How are Gen Z and Millenials changing the landscape of the beauty industry? Let’s talk about numbers and the power of this prolific ‘selfie generation’.
The leading generational groups for the beauty industry are Millennials and Gen Z. According to a 2021 NielsenIQ study, Boomers continue to spend the most on fast-moving consumer goods (FMCG) online and offline ($332 billion), followed by millennials ($266 billion).
But compared to other segments, Gen Z shoppers spend more money in-store and on cosmetics. They are 1.4 times more receptive to a broader range of brands and two times more likely to try new things. They frequently post selfies on social media and are self-conscious about their appearance — often looking to their online media profiles for forms of validation from peers. To no surprise, they also go digital when expressing their experiences and opinions about anything under the sun.
This mobile-savvy generation lives in an on-demand and info-ready world. As digital natives, the way they interact with brands online has also driven significant changes in the beauty industry. To tap this group of digital shoppers, brands have to understand how to connect where it matters to Gen Z and Millennials.
Brands and marketers should be more transparent, inclusive, and authentic. In today’s digital age, creating a personal connection with customers and giving them real insight about your brand is important.
Transparency is especially important as it helps to build trust. The Gen Z generation was raised in the digital age and had full access to social media to voice their demands, disapproval, and doubts. Brands are under pressure to respond more quickly and proactively as a result. According to MaryLeigh Bliss, VP of Content at Y Pulse, “Gen Zs can make their opinions heard much more loudly than previous generations.” They value it when companies listen to their feedback and anticipate that companies will make changes as a result.
Inclusivity is also key because it can help to attract new customers and build loyalty among current ones. A development in inclusive beauty is the emergence of gender-neutral cosmetics brands as younger generations challenge old gender roles and stigmas.
Did you know? More than half of Gen Zs believe gender is nonbinary and encompasses a spectrum, and as a result manufacturers are releasing cosmetics products that aren’t aimed at just one particular gender.
The term “makeup and cosmetics” has long been associated with women. However, when that discourse shifts, so do people’s actions. In fact, a recent global market study, male grooming is projected to reach $276.9 billion by 2030.Furthermore, brands have started to take a more inclusive direction towards marketing products. It’s about offering beauty for all. From gender-neutrality to catering to wider shade ranges, brands like Fenty Beauty has led this trend from as early as 2017. Their range of inclusive foundation shades took YouTube by storm, coining “The Fenty effect”.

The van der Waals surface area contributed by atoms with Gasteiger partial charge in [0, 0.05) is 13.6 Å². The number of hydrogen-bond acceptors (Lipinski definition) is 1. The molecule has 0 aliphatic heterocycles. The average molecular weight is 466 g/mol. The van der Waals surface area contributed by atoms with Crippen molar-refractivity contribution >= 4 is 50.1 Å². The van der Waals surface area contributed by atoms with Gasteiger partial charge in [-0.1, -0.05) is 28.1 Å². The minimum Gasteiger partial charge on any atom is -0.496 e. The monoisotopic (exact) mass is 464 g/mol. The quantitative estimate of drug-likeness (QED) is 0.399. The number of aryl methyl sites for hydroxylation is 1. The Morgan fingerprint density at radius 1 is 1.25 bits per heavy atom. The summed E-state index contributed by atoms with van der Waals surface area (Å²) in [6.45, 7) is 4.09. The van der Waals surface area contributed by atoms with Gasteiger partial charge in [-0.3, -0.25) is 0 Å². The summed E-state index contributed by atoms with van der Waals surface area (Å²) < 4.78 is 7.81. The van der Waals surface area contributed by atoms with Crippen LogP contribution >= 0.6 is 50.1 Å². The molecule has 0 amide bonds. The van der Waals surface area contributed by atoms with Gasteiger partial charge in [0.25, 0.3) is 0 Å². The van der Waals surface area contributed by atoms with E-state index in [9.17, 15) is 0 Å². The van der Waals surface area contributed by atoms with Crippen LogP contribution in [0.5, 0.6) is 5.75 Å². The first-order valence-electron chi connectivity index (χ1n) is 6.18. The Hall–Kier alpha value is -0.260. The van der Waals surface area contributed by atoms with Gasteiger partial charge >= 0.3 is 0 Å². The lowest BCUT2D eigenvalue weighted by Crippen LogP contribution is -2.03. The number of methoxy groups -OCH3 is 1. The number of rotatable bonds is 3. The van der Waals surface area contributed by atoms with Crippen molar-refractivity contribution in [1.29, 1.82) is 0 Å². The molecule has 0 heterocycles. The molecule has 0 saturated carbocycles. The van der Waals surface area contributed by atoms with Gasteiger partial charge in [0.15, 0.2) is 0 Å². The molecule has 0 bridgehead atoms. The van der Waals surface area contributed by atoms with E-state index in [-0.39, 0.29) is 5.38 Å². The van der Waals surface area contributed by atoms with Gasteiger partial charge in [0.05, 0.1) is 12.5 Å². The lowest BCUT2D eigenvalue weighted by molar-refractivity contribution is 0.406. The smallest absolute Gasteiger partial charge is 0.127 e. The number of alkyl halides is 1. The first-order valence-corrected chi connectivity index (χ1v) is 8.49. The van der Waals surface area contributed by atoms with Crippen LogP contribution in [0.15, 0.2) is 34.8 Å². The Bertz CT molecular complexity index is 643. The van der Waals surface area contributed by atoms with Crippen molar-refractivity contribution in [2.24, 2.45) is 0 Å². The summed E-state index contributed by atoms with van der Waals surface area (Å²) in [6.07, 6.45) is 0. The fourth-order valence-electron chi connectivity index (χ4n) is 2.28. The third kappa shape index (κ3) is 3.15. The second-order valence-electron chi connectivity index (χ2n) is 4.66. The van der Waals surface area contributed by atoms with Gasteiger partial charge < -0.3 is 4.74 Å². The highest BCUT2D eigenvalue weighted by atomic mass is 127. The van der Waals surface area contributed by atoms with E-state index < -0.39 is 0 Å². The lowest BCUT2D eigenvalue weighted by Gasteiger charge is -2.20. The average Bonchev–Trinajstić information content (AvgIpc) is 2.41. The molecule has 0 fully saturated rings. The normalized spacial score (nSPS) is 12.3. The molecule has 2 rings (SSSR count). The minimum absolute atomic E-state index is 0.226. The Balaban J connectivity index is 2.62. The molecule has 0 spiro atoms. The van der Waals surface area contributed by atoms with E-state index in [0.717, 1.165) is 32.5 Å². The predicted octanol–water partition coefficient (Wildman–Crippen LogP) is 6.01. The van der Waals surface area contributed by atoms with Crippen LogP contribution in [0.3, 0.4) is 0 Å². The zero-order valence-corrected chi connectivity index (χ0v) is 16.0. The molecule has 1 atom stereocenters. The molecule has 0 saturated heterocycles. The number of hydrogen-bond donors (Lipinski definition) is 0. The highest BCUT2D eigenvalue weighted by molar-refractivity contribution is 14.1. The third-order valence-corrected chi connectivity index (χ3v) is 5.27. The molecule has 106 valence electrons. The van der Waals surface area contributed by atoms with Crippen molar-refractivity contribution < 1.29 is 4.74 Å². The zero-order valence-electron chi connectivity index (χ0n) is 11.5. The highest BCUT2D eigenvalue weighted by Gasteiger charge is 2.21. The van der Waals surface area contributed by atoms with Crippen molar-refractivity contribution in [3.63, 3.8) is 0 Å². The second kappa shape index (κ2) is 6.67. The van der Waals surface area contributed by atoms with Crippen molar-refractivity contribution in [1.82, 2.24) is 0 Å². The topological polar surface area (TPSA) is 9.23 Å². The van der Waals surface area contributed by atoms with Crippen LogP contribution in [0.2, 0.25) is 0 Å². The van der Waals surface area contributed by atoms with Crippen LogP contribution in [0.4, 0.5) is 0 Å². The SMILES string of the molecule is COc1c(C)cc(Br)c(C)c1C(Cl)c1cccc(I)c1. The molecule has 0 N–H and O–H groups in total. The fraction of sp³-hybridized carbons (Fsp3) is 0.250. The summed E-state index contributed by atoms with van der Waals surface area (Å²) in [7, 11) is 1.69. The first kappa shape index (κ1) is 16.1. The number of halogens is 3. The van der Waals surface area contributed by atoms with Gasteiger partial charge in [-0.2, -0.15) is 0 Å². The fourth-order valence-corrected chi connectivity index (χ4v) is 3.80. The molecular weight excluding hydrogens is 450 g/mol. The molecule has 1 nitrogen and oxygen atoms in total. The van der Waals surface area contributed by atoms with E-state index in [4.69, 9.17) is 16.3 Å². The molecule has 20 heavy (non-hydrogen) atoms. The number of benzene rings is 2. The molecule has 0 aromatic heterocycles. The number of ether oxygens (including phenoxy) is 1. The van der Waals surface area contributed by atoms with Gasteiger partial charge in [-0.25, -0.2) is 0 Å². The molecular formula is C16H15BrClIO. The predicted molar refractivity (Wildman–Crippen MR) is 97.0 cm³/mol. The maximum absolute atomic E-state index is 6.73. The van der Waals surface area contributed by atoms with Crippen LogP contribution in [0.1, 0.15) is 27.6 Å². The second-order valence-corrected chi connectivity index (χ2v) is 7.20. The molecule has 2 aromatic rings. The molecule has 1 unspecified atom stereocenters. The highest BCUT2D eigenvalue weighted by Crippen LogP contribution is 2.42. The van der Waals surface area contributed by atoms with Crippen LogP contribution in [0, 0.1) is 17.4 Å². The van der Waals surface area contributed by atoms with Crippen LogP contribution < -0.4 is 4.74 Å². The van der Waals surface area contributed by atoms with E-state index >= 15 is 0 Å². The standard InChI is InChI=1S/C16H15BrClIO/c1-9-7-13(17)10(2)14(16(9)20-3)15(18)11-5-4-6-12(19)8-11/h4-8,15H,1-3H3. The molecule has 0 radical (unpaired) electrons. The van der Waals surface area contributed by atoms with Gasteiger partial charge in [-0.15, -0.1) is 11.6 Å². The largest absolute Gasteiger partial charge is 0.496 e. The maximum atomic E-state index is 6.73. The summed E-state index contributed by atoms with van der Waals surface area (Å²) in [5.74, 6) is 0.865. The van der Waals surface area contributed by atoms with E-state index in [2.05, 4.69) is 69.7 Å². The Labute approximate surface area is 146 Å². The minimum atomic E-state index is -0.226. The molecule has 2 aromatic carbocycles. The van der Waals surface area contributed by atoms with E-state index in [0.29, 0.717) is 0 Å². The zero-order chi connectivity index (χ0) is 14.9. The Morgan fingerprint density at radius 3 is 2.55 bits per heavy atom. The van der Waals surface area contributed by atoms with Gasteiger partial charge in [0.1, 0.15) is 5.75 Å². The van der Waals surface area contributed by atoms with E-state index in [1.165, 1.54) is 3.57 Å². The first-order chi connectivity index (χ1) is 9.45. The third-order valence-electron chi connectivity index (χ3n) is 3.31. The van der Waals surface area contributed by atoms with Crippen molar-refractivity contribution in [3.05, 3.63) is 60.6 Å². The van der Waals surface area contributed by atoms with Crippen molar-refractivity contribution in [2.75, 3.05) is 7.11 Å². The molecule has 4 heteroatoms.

Going beyond the Fenty effect, Shiseido made a mark of its own in 2020, when it announced trans model and HBO Euphoria actor Hunter Schafer as its latest global makeup brand ambassador. Echoing the efforts of these brands, Sephora launched One/Size, in collaboration with longtime YouTube beauty creator Patrick Starr.
Gen Zs consider beauty a way to express oneself; hence, they want to associate with brands that are also genuine and can empower them in their creative expression. Gen Z and millennials share powerful sentiments toward ‘clean beauty’, diversity, positive messaging, and more. Finding a brand that shares this voice can make or break a beauty brand’s success.
There are a lot of digital e-commerce strategies that can be an opportunity for brands. One example is TikTok’s latest feature, TikTok Shop, a shopping feature that enables merchants and creators to showcase and sell products directly on TikTok — bringing the power of social influence and technology together for a renewed shopping experience for beauty enthusiasts.
Aside from using platforms to reach a younger audience for product awareness, other brands also explore mounting digital pop-up experiences to provide deeper brand engagement. An example is the recently-concluded Sephoria, a virtual beauty event hosted by Sephora last month–taking the on-demand trend to the next level.
As the population of Gen Z and Millennials continues to grow, marketers need to understand their preferences to produce content that resonates with them.
Marketers should try to understand the needs of both generations to be able to produce relevant content. For example, a good way for marketers to do this would be by using data-driven insights, such as understanding which social media channels are most popular with these demographics.
Marketers should also try to understand the values of these generations in order to produce content that they will find appealing. For example, marketers might want to know what these generations value most in a brand or company before making marketing material that they will find appealing.
If you’re looking to craft solid content and make a difference in the beauty industry through social media marketing, we have helped brands such as Yves Rocher and L’Oreal to connect to the right audience and increase their bottom line. Get in touch with us to get started!
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